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  • Muzik First


By the turn of the new millennium, Mary J. Blige had already established herself as the preeminent female R&B singer of the hip-hop generation. Artists like Mariah Carey, Whitney Houston, and Brandy may have been inescapable on the pop charts, but Mary had proved that she was the mainstream voice for around-the-way girls with most acclaimed first three albums, "What's the 411," "My Life," and "Share My World." While those three albums, heavily informed by the pain and anguish in Mary's personal life, helped define a decade of R&B, the emotional scars had taken a toll on Mary, leaving her grasping for any sign of joy and love. But after putting all of the drama of the past behind her, Mary J. Blige returned in 2001 with No More Drama, a title that embodied her state of mind after battling her demons, weathering the storm, and coming out the victor. Released that August, "No More Drama" would present a slightly sunnier version of Mary J. Blige than fans and critics had seen up to that point; while still containing signs of the grit and passion that had caused both to gravitate to her music.

Mary comes out swinging on the "No More Drama" opener "Love" but embarrassingly misses the target. Giving a former lover the boot and demanding her respect, the Yonkers native signals her return while getting listeners ready "for the loving of a lifetime" with this introductory cut that comes up short in terms of replay value. Co-produced by former rapper Kwame (under the name K-1 Million) and Ron "Amen-Ra" Lawrence, the track employs flighty horns, ominous drum-kicks and steady snares. Still, the sounds fail to mesh together, making for a lacklustre soundscape that is heavy-handed and plodding. Lyrically "Love" is serviceable, but Mary J.'s attempt to showcase her rap talents is botched, as her rhymes fail to connect with the spotty production, making for one of the more atrocious album intros of the legend's career to date.

"No More Drama" gets back on course with the album's second offering, "Family Affair," which pairs Mary J. Blige's vocals with production courtesy of Dr. Dre, who delivers a regal and triumphant track for the songstress to toy with. Serving as the lead-single "Family Affair" would shoot the No. 1 slot on Billboard's Hot 100 chart, where it remained for six consecutive weeks, giving Mary J. Blige the first chart-topping record of her career. One highlight on "No More Drama" that emerges early in the game is "Steal Away," a Neptunes produced banger that instantly captures the listener's attention with its breezy vibe and Pharrell Williams' timely adlibs and opening verse. "No More Drama's" artistic triumph comes in the form of "PMS," an ode to that time of the month that every woman hates. This is a look into the mind of a woman going through menstrual frustration and does a stellar job of embodying the emotions and thoughts that are often a byproduct of it. The proceedings continue to roll along with the album's title track, which finds Mary J. Blige reflecting on her tumultuous past while looking towards the future. Blige laments while gliding across solitary piano keys and sharing her experiences gained pursuing love and loyalty throughout the years. Produced by Jimmy Jam and Terry Lewis, "No More Drama" would be the second single released from the album, peaking at No. 15 on the Hot 100.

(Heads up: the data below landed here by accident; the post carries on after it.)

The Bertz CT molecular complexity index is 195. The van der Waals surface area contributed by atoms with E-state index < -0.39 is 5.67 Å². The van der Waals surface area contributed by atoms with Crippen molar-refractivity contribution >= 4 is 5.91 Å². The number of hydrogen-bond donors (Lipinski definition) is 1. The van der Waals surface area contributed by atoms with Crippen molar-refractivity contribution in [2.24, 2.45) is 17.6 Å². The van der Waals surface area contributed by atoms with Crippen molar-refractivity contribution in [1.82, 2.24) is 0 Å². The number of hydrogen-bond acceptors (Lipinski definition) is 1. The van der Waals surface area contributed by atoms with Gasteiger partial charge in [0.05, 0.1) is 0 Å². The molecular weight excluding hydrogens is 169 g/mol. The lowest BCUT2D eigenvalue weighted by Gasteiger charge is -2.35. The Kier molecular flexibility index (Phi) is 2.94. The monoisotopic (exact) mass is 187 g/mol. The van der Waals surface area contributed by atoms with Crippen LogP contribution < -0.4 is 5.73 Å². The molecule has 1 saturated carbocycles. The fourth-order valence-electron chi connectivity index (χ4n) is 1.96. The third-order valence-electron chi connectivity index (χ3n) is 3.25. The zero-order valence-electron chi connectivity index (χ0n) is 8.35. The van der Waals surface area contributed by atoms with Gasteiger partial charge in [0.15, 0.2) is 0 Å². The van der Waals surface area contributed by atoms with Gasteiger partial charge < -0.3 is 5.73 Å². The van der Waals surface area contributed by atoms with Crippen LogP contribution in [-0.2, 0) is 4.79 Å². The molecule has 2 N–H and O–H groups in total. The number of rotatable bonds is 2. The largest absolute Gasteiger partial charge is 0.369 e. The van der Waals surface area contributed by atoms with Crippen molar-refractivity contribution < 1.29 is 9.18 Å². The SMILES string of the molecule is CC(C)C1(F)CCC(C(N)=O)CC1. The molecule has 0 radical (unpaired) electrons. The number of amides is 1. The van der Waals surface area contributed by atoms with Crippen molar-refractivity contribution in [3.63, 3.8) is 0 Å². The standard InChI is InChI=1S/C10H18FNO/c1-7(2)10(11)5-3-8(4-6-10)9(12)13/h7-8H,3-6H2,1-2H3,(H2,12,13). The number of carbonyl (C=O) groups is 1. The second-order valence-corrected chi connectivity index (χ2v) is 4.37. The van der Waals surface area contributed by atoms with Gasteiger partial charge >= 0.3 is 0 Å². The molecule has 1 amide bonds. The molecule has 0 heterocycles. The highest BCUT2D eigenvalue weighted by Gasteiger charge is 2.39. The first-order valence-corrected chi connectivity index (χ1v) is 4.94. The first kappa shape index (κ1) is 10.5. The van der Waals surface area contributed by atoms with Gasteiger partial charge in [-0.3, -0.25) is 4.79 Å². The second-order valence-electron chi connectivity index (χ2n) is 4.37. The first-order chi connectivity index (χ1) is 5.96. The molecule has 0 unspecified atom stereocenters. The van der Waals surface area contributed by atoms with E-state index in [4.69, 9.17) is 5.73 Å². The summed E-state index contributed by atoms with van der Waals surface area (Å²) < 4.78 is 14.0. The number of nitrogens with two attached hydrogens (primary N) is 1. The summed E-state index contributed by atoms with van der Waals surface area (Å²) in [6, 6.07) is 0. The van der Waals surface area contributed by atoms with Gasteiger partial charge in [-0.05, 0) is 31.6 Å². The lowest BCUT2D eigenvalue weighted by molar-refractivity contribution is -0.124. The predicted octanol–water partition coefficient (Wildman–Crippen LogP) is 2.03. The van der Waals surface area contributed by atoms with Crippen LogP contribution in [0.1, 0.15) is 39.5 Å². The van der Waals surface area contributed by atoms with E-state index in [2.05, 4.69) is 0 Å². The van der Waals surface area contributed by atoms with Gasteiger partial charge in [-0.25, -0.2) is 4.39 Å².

"Destiny," a song that further delves into the mind-state of Mary J. Blige, sees the singer pondering what her true destiny is and juxtaposing that with the predictions and opinions of others. Taking time to count her blessings on "Beautiful Day," the Queen of Hip-Hop Soul gets cherubic on this sunny cut that serves as a stark contrast to the darker offerings on "No More Drama." Producer Kiyamma Griffin serves up a keyboard-driven track with "Flying Away," providing a quality soundbed for Mary J. to style over. At the same time, Missy Elliott adds her contributions to "Never Been," a love-lorn offering that's effective in execution. One of "No More Drama's" more enticing compositions, "In The Meantime," extends the album's staying power, with Boardman Rich Harrison lacing Mary J. with a plush backdrop, which she commandeers admirably. After giving off shades of Anita Baker, Blige shares her "Testimony" on "No More Drama's" finale, revealing bits of her history and rejoicing her new found glory.

"No More Drama" seamlessly incorporates the smoother soul and gospel flavours of 1999's "Mary" with her trademark blend of hip-hop, funk and R&B in their 2001 analysis of the album. All critiques aside, what cannot be denied is that "No More Drama" was a rebirth for Mary J. Blige and served as a bridge to the second act of her career, which has seen her evolve into a classy diva as opposed to the rough and rugged vocalists that stole our hearts back in 1992. The undeniable deep cuts that made her previous offerings the masterpieces were maybe absent here, but overall, "No More Drama" is a solid effort for Mary J. Blige. It may not be a classic, Though a quality album that still holds today.

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